We spent Sunday working in the yard, and at the end of the evening, I dragged a tarp out into the future garden plot. The plan was to stake the tarp down and let it weaken the thick bermuda grass so that we have more of a chance of cutting through it to start our garden beds. As I was explaining my plan to MB, I noticed some weird fluffy gray stuff on the ground. I scuffed at it with my foot, and it started moving. I instantly knew what was up.
Meet Yard Bunny:
Yard Bunny came around every few days before Indiana moved in, and has been seen several times since Indy's homecoming. And now it seems that Yard Bunny has done her part to uphold the stereotypes about rabbits:
Yard Bunny is either the unluckiest rabbit in the neighborhood and had her babies in a yard that would soon belong to a dog, or she's dumb and had her babies in the yard even though Indy was already here. Either way, we have a nest of small, defenseless infant rabbits in a yard patrolled by a rambunctious dog. And to make matters worse, Indy was with us when we made the discovery, and his instincts were shouting, "I can haz bunneh sammitch?"
We hustled him back inside and hoped that he would forget about the juicy, juicy bunnies, but we knew there wouldn't be much chance of that. He did okay on Monday morning, and even Monday at lunch when he and I were out in the yard. And then, Monday night came around. MB and I let Indy out into the yard (against my better judgement) while we carried out a bunch of wine bottles I saved to recycle from a charity dinner at work.
When I finished with the recycling and went back into the yard, MB was standing in the garden plot, looking grim. "You don't want to come back here," he said. "You should go inside." Oh, God. "Is it dead?" I asked. "No," came the answer. Worse?
No, this was apparently the luckiest unlucky rabbit in the history of rabbits. Indy got one of the babies out of the nest while we weren't paying attention, but he didn't gobble it. He didn't bite it, maim it, pour A1 on it and chow down. He picked it up in his mouth a few times and dropped it, but when I got back there, it was definitely intact. Unfortunately, when a dog picks up a baby rabbit, the baby rabbit screams a high-pitched little scream. So now Indy is pretty sure we are hiding a nest of juicy, juicy squeaky toys in the backyard, and he loves squeaky toys more than any other toys in the whole wide world. Oy.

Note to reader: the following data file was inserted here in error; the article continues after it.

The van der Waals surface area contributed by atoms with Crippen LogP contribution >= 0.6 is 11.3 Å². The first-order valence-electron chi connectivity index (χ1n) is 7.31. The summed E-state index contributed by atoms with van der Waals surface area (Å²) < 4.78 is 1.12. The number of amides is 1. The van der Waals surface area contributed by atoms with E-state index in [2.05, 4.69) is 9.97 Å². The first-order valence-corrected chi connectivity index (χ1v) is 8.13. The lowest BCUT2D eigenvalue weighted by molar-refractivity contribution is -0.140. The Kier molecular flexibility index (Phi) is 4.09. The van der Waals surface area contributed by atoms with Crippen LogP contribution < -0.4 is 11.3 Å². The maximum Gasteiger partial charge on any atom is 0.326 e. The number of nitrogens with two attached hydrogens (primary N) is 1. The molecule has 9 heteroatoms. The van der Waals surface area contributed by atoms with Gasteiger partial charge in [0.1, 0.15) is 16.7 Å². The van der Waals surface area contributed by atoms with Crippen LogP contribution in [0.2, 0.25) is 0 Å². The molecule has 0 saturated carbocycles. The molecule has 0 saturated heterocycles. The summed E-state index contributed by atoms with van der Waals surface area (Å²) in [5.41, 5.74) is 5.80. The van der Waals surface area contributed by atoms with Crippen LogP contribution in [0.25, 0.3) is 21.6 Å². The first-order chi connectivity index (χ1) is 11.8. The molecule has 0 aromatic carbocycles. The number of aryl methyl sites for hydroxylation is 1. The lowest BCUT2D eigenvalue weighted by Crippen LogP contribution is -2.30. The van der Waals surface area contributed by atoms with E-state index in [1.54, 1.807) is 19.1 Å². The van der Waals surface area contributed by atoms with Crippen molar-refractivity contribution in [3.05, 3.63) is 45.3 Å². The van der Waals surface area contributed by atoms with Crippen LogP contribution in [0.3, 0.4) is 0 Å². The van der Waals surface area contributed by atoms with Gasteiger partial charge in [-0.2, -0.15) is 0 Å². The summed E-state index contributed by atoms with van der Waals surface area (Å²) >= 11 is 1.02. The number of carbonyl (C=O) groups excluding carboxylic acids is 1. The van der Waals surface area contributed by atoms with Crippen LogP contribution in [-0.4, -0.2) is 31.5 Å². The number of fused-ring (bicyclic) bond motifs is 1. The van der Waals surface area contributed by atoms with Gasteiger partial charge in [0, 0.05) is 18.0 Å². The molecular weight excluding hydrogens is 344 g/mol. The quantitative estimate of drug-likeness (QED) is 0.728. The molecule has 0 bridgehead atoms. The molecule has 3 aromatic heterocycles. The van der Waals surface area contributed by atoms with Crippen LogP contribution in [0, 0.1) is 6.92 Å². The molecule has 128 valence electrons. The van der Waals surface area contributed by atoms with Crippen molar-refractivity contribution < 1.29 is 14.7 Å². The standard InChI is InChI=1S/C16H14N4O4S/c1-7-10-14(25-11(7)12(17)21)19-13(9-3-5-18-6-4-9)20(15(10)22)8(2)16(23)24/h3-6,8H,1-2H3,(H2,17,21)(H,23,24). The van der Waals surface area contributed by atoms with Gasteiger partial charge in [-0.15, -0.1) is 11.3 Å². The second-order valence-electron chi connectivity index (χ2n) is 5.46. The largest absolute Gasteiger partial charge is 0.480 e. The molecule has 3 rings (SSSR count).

I tried picking up the tiny rabbit--barely larger than a mouse--with a paper towel, because I didn't want my manky human smell all over it in addition to the lovely aroma of our dog's slobber, but the little thing was so rubbery and limp that I couldn't be sure I was holding it gently enough. I finally abandoned the paper towel and just picked it up. It was so cold I was sure it was dead, but then it moved. I could see its delicate little claws and hamster-like paws. Its eyes were still closed tight, its fur a soft, fine dusting that only covered its top half. I saw the navel on its tiny naked belly. I did the only thing I could think of and tucked the baby back into the nest with the others, and covered the hollow with a handful of cut grass.
Evilducky had given me a good-sized roll of rabbit fence, designed to keep rabbits out of gardens, but it's all we had to put up to keep the rabbits in and the dog out.
This fence was just the thing. Indy has not been able to get at the juicy bunnies again, and when I checked on them after my Pilates class Tuesday evening, a new layer of insulating mama fur had been added to the top of the nest. I was so relieved. And then, as I was stepping over the fence to go in the house, I caught my toe on the top wire and totally bit it. Life really is a comedy.
Reading: The Boleyn Inheritance by Philippa Gregory
Playing: the Decemberists mix I got from Heather Feather